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Cheryl Yeoh

My startup Reclip.It is a personalized list-making app featuring weekly ads and digital coupons from top retail stores like Walmart, Macy’s, Walgreens, Target, BestBuy, Home Depot, CVS, and others. The company had raised about $1 million in funding from 500Startups, Great Oaks Venture Capital, and angel investors in Silicon Valley and New York City.

Although I started my company in the United States, I spent the first 18 years of my life in Malaysia. I started my first business when I was 8 years old and had a second profitable business by the age of 16. After high school, I received a full scholarship to study Operations Research and Industrial Engineering at Cornell University and subsequently received another full scholarship to complete my Master’s in Engineering Management at the same institution. I joined the American workforce, working for a total of 4 years for American corporations before receiving my green card.

The idea for my company was conceived in April 2010 while I was still employed as a Senior Associate Consultant at KPMG. For four months, I would come home from my job every day and work until 3 A.M. on my startup idea. Eventually, with the stability of a green card, I was able to quit my job and pursue my startup full-time—working hard with my co-founder to develop the right product, build the right team, and attract the necessary investors.

In spring of 2013, Reclip.It was acquired by Walmart Labs, and the team went on to help tens of millions of people “save more money and live better” using advanced personalization technology, as well as develop new, innovative experiences for the savvy shopper on walmart.com. As the CEO of a tech startup company with a growing team and eventually working with an acquiring entity, I am always on the hunt for the best talent to support my company’s vision, no matter where they were born.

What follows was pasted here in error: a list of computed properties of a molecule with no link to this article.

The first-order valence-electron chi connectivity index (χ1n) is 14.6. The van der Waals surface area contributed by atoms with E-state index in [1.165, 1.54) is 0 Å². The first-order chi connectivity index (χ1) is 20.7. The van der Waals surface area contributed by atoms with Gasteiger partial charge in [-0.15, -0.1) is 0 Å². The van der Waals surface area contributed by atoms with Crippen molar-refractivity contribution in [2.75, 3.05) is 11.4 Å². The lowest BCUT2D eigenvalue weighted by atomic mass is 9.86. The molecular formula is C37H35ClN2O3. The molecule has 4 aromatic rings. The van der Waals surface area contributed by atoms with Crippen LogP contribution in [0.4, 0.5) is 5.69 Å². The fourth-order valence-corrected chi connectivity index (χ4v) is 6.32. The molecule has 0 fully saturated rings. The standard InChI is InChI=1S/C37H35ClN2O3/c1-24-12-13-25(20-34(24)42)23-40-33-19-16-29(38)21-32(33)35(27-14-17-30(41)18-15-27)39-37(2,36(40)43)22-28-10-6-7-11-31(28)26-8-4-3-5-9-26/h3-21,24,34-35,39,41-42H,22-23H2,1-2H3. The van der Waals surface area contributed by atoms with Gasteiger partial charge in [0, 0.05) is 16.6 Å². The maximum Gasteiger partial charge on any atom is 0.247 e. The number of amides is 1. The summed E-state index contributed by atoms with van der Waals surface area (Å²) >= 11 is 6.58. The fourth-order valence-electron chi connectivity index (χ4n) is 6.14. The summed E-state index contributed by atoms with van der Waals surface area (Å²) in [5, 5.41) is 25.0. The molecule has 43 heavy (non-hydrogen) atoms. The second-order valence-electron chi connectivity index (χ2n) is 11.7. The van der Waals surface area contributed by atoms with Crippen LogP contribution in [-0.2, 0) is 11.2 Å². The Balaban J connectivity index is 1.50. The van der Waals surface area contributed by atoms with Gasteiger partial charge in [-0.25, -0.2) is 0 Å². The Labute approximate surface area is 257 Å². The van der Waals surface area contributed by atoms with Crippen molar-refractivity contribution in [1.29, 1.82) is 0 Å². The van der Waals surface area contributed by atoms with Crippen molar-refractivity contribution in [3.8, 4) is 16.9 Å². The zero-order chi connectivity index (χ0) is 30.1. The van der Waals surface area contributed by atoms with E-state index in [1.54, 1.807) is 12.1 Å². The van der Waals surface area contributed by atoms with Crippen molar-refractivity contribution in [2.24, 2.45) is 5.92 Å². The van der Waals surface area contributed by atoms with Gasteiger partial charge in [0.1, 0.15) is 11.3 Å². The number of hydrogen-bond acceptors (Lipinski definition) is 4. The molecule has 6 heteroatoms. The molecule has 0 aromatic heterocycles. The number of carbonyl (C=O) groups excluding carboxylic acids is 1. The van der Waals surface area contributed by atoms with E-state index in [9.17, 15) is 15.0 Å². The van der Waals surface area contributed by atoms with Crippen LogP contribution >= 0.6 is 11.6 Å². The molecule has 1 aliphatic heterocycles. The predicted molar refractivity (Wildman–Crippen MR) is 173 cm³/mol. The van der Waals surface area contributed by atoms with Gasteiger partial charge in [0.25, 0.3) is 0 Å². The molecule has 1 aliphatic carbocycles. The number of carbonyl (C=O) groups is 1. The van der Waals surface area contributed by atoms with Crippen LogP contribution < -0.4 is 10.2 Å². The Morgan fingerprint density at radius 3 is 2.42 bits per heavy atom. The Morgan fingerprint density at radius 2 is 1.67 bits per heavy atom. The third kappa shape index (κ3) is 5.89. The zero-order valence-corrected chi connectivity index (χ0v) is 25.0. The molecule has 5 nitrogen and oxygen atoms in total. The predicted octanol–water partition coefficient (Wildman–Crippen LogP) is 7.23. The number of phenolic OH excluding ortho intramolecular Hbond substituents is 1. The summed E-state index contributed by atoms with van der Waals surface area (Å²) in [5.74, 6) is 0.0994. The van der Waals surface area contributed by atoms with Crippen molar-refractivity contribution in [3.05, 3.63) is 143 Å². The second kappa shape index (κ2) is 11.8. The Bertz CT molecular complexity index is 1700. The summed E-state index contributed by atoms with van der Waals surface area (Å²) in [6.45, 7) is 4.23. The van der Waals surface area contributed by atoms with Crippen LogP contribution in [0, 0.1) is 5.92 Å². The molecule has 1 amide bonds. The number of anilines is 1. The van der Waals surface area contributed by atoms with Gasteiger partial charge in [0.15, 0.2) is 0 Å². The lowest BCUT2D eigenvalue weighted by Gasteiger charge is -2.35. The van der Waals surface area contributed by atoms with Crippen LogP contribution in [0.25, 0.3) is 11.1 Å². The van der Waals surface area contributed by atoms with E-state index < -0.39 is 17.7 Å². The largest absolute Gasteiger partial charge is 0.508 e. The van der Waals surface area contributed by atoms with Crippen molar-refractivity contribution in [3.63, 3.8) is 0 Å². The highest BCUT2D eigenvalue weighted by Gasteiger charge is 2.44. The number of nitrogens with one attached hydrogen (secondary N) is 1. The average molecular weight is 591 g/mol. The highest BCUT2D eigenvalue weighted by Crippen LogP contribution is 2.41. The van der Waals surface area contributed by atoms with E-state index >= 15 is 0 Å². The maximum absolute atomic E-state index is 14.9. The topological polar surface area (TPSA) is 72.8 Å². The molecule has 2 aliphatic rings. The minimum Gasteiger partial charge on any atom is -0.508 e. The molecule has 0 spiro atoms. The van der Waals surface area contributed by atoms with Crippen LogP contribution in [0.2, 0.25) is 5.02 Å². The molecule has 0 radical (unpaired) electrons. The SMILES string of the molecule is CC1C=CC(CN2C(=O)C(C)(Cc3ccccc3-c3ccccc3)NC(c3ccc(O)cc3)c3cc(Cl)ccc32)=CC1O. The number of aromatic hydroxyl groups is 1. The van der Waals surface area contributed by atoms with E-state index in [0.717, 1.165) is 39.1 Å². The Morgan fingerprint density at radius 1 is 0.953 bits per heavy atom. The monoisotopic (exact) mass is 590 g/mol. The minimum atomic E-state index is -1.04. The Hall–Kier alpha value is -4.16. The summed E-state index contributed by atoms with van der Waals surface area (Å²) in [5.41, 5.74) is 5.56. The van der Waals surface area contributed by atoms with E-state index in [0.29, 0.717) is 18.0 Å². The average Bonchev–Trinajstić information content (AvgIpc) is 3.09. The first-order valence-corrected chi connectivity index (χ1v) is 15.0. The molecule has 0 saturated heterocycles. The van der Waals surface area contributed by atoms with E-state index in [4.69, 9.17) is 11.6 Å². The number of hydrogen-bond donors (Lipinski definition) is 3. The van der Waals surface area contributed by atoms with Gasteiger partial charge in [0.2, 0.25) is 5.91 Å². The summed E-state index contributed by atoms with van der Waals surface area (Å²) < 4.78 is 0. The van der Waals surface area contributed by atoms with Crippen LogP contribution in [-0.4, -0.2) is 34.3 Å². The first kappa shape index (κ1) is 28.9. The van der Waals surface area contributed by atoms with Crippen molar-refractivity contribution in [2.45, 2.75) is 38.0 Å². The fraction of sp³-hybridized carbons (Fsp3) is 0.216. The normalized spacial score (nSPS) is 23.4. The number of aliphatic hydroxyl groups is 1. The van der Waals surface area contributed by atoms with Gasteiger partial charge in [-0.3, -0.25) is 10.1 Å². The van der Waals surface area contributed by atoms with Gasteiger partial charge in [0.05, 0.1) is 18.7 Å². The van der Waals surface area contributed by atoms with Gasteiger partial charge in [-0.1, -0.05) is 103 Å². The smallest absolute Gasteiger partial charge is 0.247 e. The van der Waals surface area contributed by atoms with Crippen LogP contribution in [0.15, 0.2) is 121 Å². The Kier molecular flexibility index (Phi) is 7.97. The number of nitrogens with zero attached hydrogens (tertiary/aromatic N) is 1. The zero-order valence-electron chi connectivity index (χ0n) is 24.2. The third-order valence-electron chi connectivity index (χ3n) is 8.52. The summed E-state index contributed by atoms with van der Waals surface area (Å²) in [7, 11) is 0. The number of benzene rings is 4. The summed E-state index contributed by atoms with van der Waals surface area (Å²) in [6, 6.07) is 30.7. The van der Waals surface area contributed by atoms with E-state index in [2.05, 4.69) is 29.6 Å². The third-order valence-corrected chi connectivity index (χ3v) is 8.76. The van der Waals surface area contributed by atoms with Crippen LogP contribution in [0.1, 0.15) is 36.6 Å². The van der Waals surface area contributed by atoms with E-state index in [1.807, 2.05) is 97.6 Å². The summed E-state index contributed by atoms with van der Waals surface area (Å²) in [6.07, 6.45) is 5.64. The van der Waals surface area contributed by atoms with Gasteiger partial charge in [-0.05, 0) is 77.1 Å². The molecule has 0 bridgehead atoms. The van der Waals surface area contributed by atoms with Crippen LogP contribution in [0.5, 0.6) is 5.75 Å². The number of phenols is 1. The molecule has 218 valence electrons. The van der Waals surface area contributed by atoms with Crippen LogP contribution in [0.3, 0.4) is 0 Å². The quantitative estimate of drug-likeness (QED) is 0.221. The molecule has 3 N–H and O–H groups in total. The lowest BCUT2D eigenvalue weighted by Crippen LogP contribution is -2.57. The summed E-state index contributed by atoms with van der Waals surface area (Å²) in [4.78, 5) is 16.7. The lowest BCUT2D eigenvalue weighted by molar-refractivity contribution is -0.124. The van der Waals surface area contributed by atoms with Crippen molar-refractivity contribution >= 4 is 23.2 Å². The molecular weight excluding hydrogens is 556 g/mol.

In April 2014, I was invited to be the founding CEO of the Malaysian Global Innovation & Creativity Centre (MaGIC), a Malaysian government-funded organization launched by U.S. President Barack Obama in Kuala Lumpur, Malaysia. In collaboration with Stanford University, 500 Startups, Techstars, and the U.S. White House, I spent 2 years building up the technology startup ecosystem in Southeast Asia, launching the region’s largest and most robust equity-free accelerator in addition to many other programs that benefit entrepreneurs in the region, as well as improving bilateral relationships between the United States and Southeast Asia. Now two years later in 2016, I am back in San Francisco to explore my next opportunity, either by starting another company or joining a high-growth startup in Silicon Valley.

I joined the Partnership for a New American Economy because I know that immigrants help create jobs and that all Americans benefit when we attract and keep the world’s talent. I was able to come to America as an aspiring high school graduate in Malaysia and end up as a job-creating entrepreneur in New York City and Silicon Valley. Across the country, I meet other immigrant entrepreneurs, students, and engineers who want to stay here and who have the drive and talent to start or join the next great company. But they simply can’t get the visas they need. The current complicated, expensive, and time-consuming process that it takes for an employer to hire immigrants deters small but growing startups like mine, which I hope to see changed. Smarter immigration laws can ensure that America continues to attract the talent, ideas, and energy we need to generate new ideas, new companies, and new jobs for generations to come.

About NAE

New American Economy is a bipartisan research and advocacy organization fighting for smart federal, state, and local immigration policies that help grow our economy and create jobs for all Americans. More…